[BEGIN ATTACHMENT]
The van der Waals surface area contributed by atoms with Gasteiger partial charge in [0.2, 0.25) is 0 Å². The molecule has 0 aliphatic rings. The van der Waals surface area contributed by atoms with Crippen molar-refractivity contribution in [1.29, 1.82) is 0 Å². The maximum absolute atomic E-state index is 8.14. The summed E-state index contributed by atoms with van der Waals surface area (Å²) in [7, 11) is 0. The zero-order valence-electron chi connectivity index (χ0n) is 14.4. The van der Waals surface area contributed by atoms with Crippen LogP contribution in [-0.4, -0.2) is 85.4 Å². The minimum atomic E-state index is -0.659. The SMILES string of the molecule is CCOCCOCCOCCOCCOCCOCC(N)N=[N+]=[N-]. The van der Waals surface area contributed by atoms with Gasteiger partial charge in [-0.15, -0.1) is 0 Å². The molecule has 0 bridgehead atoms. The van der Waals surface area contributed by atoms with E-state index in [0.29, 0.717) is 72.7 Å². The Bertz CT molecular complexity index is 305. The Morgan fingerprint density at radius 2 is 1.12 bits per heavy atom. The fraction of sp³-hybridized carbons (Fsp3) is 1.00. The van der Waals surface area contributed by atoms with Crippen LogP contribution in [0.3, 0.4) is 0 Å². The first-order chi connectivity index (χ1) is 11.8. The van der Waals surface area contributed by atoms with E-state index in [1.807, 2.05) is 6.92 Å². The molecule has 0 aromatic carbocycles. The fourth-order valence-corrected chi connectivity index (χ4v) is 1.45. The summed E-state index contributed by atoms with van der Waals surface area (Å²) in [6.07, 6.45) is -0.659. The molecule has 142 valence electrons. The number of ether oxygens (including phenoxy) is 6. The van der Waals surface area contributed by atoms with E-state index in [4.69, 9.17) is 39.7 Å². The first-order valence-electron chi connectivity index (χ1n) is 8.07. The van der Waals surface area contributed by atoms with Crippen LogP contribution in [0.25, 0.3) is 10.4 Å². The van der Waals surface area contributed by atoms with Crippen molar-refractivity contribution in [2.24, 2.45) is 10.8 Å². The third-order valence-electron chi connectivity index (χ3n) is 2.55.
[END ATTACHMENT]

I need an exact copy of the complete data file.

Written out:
The van der Waals surface area contributed by atoms with Gasteiger partial charge in [0.2, 0.25) is 0 Å². The molecule has 0 aliphatic rings. The van der Waals surface area contributed by atoms with Crippen molar-refractivity contribution in [1.29, 1.82) is 0 Å². The maximum absolute atomic E-state index is 8.14. The summed E-state index contributed by atoms with van der Waals surface area (Å²) in [7, 11) is 0. The zero-order valence-electron chi connectivity index (χ0n) is 14.4. The van der Waals surface area contributed by atoms with Crippen LogP contribution in [-0.4, -0.2) is 85.4 Å². The minimum atomic E-state index is -0.659. The SMILES string of the molecule is CCOCCOCCOCCOCCOCCOCC(N)N=[N+]=[N-]. The van der Waals surface area contributed by atoms with Gasteiger partial charge in [-0.15, -0.1) is 0 Å². The molecule has 0 bridgehead atoms. The van der Waals surface area contributed by atoms with E-state index in [0.29, 0.717) is 72.7 Å². The Bertz CT molecular complexity index is 305. The Morgan fingerprint density at radius 2 is 1.12 bits per heavy atom. The fraction of sp³-hybridized carbons (Fsp3) is 1.00. The van der Waals surface area contributed by atoms with Crippen LogP contribution in [0.3, 0.4) is 0 Å². The first-order chi connectivity index (χ1) is 11.8. The van der Waals surface area contributed by atoms with E-state index in [1.807, 2.05) is 6.92 Å². The molecule has 0 aromatic carbocycles. The fourth-order valence-corrected chi connectivity index (χ4v) is 1.45. The summed E-state index contributed by atoms with van der Waals surface area (Å²) in [6.07, 6.45) is -0.659. The molecule has 142 valence electrons. The number of ether oxygens (including phenoxy) is 6. The van der Waals surface area contributed by atoms with E-state index in [4.69, 9.17) is 39.7 Å². The first-order valence-electron chi connectivity index (χ1n) is 8.07. The van der Waals surface area contributed by atoms with Crippen LogP contribution in [0.25, 0.3) is 10.4 Å². The van der Waals surface area contributed by atoms with Crippen molar-refractivity contribution in [2.24, 2.45) is 10.8 Å². The third-order valence-electron chi connectivity index (χ3n) is 2.55.